Earth Day 2024 – Monday 22 April
The first ‘Earth Day’ was held in 1970 and as since grown and evolved to highlight our responsibility to safeguard our planet and to fight for a brighter future.

This year, the theme will be Planet vs. Plastics, with a call to advocate for widespread awareness on the health risk of plastics, rapidly phase out all single use plastics, urgently push for a strong UN Treaty on Plastic Pollution, and demand an end to fast fashion. Details are available here.

The Arthur Rank Centre has prepared a flyer for Earth Day highlighting our responsibilities as Christians, considering the challenges of industrial farming methods, which have led to over-farming and over-working the soil. Download this flyer here.

Another thought-provoking essay, LIberated from Death to Life’ on our responsibilities and stewardship of the Earth by Michael Fitzpatrick, published in the webzine ‘Journey with Jesus’ on 14 April may be read here.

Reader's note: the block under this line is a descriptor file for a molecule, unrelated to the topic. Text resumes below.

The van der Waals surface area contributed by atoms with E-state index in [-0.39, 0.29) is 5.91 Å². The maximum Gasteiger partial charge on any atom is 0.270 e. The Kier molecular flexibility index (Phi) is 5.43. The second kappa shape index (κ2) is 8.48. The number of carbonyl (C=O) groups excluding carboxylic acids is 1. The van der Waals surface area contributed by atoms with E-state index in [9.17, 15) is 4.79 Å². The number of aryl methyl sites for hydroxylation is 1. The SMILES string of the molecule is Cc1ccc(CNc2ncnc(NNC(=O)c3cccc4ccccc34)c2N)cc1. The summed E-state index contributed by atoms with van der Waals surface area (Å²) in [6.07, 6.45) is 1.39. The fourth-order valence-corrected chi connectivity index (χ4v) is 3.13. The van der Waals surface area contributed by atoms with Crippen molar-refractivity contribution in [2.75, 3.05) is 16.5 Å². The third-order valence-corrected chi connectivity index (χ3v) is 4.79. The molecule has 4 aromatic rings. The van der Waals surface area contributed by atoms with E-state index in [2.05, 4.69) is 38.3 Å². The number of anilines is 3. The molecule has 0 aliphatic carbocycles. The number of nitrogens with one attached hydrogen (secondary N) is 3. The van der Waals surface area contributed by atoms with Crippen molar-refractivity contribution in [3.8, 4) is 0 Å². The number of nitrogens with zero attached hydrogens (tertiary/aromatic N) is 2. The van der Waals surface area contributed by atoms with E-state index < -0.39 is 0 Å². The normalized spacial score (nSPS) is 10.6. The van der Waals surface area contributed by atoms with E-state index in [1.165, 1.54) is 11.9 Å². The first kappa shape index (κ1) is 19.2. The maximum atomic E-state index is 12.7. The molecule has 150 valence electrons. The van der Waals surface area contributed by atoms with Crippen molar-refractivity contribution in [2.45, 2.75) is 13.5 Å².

RSPB Big Garden Birdwatch
Many thanks to all who participated in the RSPB Big Garden Birdwatch from 26-28 January 2024. The results are now available, the top 5 birds being:

1. House sparrow
2. Blue tit
3. Sparrow
4. Woodpigeon
5. Blackbird

Full results are available on the Big Garden Birdwatch website.

The Big Plastic Count
Thanks also to everyone who took part in ‘The Big Plastic Count’ in March.

From the survey, it is estimated that UK households are throwing away 1.7 billion pieces of plastic each week – per person, this is second only to the United States.

Only 17% of plastic waste in the UK is recycled.

The full results of the survey are available here.

Some images of our 13 April litter pick

Caring for God’s Creation Locally
Join us as we work to highlight issues of litter in our local community.

  • Our next Litter Pick will be on Saturday 1 June. We’ll meet at St Oswald’s Church at 9.30am and will return for tea/coffee at 11.00am. All welcome (under 16s must be accompanied by a parent / guardian).
  • Help to keep our community clean and litter-free. We organise regular litter-picks in the area around the church – watch the video from our 16 March Lent Litter Pick by Peter Warren (left). This was part of the National ‘Great British Spring Clean‘ organised by Keep Britain Tidy.